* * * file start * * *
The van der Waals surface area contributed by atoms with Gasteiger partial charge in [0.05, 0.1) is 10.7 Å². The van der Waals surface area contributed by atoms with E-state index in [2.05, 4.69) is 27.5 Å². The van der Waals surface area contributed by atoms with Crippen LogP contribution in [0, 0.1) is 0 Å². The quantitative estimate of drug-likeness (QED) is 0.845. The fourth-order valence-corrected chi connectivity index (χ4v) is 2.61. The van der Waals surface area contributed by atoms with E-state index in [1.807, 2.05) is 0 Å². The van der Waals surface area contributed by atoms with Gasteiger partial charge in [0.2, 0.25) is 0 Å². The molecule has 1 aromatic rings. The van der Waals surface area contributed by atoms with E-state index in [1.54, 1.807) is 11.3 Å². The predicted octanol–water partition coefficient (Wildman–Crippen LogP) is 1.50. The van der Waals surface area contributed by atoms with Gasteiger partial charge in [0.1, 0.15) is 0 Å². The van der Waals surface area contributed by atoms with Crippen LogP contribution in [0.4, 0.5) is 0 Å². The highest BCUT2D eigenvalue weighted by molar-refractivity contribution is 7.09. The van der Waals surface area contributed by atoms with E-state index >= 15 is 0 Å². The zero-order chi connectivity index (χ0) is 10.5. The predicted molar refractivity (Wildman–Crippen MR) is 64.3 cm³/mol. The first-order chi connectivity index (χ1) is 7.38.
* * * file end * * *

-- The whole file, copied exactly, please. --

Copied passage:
The van der Waals surface area contributed by atoms with Gasteiger partial charge in [0.05, 0.1) is 10.7 Å². The van der Waals surface area contributed by atoms with E-state index in [2.05, 4.69) is 27.5 Å². The van der Waals surface area contributed by atoms with Crippen LogP contribution in [0, 0.1) is 0 Å². The quantitative estimate of drug-likeness (QED) is 0.845. The fourth-order valence-corrected chi connectivity index (χ4v) is 2.61. The van der Waals surface area contributed by atoms with E-state index in [1.807, 2.05) is 0 Å². The van der Waals surface area contributed by atoms with Gasteiger partial charge in [0.2, 0.25) is 0 Å². The molecule has 1 aromatic rings. The van der Waals surface area contributed by atoms with E-state index in [1.54, 1.807) is 11.3 Å². The predicted octanol–water partition coefficient (Wildman–Crippen LogP) is 1.50. The van der Waals surface area contributed by atoms with Gasteiger partial charge in [0.1, 0.15) is 0 Å². The van der Waals surface area contributed by atoms with Crippen LogP contribution in [0.4, 0.5) is 0 Å². The highest BCUT2D eigenvalue weighted by molar-refractivity contribution is 7.09. The van der Waals surface area contributed by atoms with E-state index >= 15 is 0 Å². The zero-order chi connectivity index (χ0) is 10.5. The predicted molar refractivity (Wildman–Crippen MR) is 64.3 cm³/mol. The first-order chi connectivity index (χ1) is 7.38.